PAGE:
When you’ve finished a meeting, there’s almost no better compliment than to hear a teammate say, “That was a great use of time.”
- People should think the same thing when they’ve finished reading your updates, emails or other communications.
What works: Focus on an informed reader, then raise the bar on what’s worthy of their time and attention. Challenge yourself to share only what will be urgent, interesting or valuable in the moment they receive it.
- 💡 Think: Is it worth my colleagues stopping dead in their tracks to read this now?
Why it works: Most employees spend about 20% of their week searching for information they need to do their jobs. But if you ruthlessly prioritize what’s worth their time — and cut anything that isn’t — those vital details stop getting lost or overlooked, so everyone’s more productive.
How to do it: Start with your audience — then picture a smart, curious person who’s among them. Think about who they are and what they need. Let them guide the choices you make.
- Pick stories with staying power. It could be a new policy, resource, competitive insight, strategic shift, or anything that will continue to matter to your reader tomorrow, next week or next month.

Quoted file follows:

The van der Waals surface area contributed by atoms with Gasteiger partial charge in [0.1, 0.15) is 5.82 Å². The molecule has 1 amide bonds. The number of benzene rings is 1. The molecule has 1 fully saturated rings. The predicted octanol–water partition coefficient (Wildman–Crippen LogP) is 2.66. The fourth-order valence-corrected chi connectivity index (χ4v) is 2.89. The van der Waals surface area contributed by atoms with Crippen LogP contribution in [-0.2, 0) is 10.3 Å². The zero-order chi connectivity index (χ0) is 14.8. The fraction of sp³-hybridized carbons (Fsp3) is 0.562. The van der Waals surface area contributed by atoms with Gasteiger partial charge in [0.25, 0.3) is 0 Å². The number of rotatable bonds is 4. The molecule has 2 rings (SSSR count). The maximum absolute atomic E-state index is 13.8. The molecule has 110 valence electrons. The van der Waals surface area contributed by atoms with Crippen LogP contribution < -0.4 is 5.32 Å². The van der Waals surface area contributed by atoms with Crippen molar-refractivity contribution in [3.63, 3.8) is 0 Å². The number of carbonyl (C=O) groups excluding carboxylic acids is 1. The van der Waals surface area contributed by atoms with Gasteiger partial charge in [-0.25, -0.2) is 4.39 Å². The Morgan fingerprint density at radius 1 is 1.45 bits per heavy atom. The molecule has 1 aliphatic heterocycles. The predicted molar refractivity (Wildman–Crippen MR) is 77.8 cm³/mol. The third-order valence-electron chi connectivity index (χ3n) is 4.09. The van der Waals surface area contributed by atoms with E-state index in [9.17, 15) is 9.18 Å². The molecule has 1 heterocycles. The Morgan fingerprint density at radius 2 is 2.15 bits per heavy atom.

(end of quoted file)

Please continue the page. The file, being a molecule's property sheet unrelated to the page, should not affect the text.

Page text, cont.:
- Delete familiar information. If it’s an update your reader already knows, doesn’t need to know, or can figure out themselves, cut it.
- Elevate what’s actionable. Prioritize information your reader needs that day to do their job and make sound decisions.
- Meet readers where they are. Be realistic about how long your reader can spend on this update. If it’s 5 minutes between meetings, limit what you write to a 3-minute read.
The bottom line: It can be tempting to toss every stat or detail you have into one big update. But the more you include in your message, the more you dilute it — making it that much harder for readers to find what they need and get back to work. Fight the urge to overshare.